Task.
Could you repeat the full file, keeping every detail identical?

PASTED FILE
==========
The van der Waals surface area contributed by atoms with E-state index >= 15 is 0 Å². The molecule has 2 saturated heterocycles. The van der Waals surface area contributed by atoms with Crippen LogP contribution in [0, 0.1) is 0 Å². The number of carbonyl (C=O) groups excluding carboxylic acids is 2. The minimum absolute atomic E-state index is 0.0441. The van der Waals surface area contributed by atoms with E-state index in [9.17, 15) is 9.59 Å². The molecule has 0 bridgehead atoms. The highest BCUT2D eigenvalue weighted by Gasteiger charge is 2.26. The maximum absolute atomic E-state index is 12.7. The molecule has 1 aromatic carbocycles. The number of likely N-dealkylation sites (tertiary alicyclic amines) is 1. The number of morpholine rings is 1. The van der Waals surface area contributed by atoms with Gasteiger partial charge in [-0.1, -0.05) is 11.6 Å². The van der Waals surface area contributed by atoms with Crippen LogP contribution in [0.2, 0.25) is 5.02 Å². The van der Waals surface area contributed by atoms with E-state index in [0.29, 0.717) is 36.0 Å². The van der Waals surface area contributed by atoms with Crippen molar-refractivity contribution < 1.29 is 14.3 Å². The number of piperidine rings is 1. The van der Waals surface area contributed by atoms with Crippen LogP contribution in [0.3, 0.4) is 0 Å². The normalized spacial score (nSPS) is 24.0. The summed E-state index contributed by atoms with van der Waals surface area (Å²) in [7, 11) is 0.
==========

The van der Waals surface area contributed by atoms with E-state index >= 15 is 0 Å². The molecule has 2 saturated heterocycles. The van der Waals surface area contributed by atoms with Crippen LogP contribution in [0, 0.1) is 0 Å². The number of carbonyl (C=O) groups excluding carboxylic acids is 2. The minimum absolute atomic E-state index is 0.0441. The van der Waals surface area contributed by atoms with E-state index in [9.17, 15) is 9.59 Å². The molecule has 0 bridgehead atoms. The highest BCUT2D eigenvalue weighted by Gasteiger charge is 2.26. The maximum absolute atomic E-state index is 12.7. The molecule has 1 aromatic carbocycles. The number of likely N-dealkylation sites (tertiary alicyclic amines) is 1. The number of morpholine rings is 1. The van der Waals surface area contributed by atoms with Gasteiger partial charge in [-0.1, -0.05) is 11.6 Å². The van der Waals surface area contributed by atoms with Crippen LogP contribution in [0.2, 0.25) is 5.02 Å². The van der Waals surface area contributed by atoms with E-state index in [0.29, 0.717) is 36.0 Å². The van der Waals surface area contributed by atoms with Crippen molar-refractivity contribution < 1.29 is 14.3 Å². The number of piperidine rings is 1. The van der Waals surface area contributed by atoms with Crippen LogP contribution in [0.3, 0.4) is 0 Å². The normalized spacial score (nSPS) is 24.0. The summed E-state index contributed by atoms with van der Waals surface area (Å²) in [7, 11) is 0.